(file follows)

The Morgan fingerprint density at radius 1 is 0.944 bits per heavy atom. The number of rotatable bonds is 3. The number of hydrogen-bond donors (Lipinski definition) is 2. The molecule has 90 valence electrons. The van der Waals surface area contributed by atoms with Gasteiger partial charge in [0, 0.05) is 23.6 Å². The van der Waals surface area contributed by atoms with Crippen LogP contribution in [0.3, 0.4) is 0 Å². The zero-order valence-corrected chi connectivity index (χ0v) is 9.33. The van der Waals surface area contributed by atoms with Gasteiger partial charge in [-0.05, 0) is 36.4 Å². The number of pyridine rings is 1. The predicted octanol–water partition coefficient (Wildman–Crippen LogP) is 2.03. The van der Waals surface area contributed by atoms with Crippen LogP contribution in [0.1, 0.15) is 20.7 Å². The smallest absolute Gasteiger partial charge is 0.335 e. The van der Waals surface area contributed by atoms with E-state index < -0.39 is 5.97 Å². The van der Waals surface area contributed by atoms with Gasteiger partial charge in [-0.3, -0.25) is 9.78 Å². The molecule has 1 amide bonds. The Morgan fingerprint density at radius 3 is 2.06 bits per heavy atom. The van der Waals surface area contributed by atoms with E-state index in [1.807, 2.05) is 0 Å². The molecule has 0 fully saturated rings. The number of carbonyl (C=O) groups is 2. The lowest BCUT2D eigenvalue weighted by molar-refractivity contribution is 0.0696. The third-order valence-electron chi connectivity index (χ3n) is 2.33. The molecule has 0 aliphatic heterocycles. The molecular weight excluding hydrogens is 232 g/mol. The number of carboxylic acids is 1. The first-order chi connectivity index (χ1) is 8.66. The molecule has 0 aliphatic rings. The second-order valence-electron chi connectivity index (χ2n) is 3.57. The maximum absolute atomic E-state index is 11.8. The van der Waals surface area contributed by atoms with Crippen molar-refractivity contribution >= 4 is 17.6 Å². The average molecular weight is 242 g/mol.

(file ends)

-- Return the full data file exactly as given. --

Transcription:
The Morgan fingerprint density at radius 1 is 0.944 bits per heavy atom. The number of rotatable bonds is 3. The number of hydrogen-bond donors (Lipinski definition) is 2. The molecule has 90 valence electrons. The van der Waals surface area contributed by atoms with Gasteiger partial charge in [0, 0.05) is 23.6 Å². The van der Waals surface area contributed by atoms with Crippen LogP contribution in [0.3, 0.4) is 0 Å². The zero-order valence-corrected chi connectivity index (χ0v) is 9.33. The van der Waals surface area contributed by atoms with Gasteiger partial charge in [-0.05, 0) is 36.4 Å². The number of pyridine rings is 1. The predicted octanol–water partition coefficient (Wildman–Crippen LogP) is 2.03. The van der Waals surface area contributed by atoms with Crippen LogP contribution in [0.1, 0.15) is 20.7 Å². The smallest absolute Gasteiger partial charge is 0.335 e. The van der Waals surface area contributed by atoms with E-state index < -0.39 is 5.97 Å². The van der Waals surface area contributed by atoms with Gasteiger partial charge in [-0.3, -0.25) is 9.78 Å². The molecule has 1 amide bonds. The Morgan fingerprint density at radius 3 is 2.06 bits per heavy atom. The van der Waals surface area contributed by atoms with E-state index in [1.807, 2.05) is 0 Å². The molecule has 0 fully saturated rings. The number of carbonyl (C=O) groups is 2. The lowest BCUT2D eigenvalue weighted by molar-refractivity contribution is 0.0696. The third-order valence-electron chi connectivity index (χ3n) is 2.33. The molecule has 0 aliphatic heterocycles. The molecular weight excluding hydrogens is 232 g/mol. The number of carboxylic acids is 1. The first-order chi connectivity index (χ1) is 8.66. The molecule has 0 aliphatic rings. The second-order valence-electron chi connectivity index (χ2n) is 3.57. The maximum absolute atomic E-state index is 11.8. The van der Waals surface area contributed by atoms with Crippen molar-refractivity contribution >= 4 is 17.6 Å². The average molecular weight is 242 g/mol.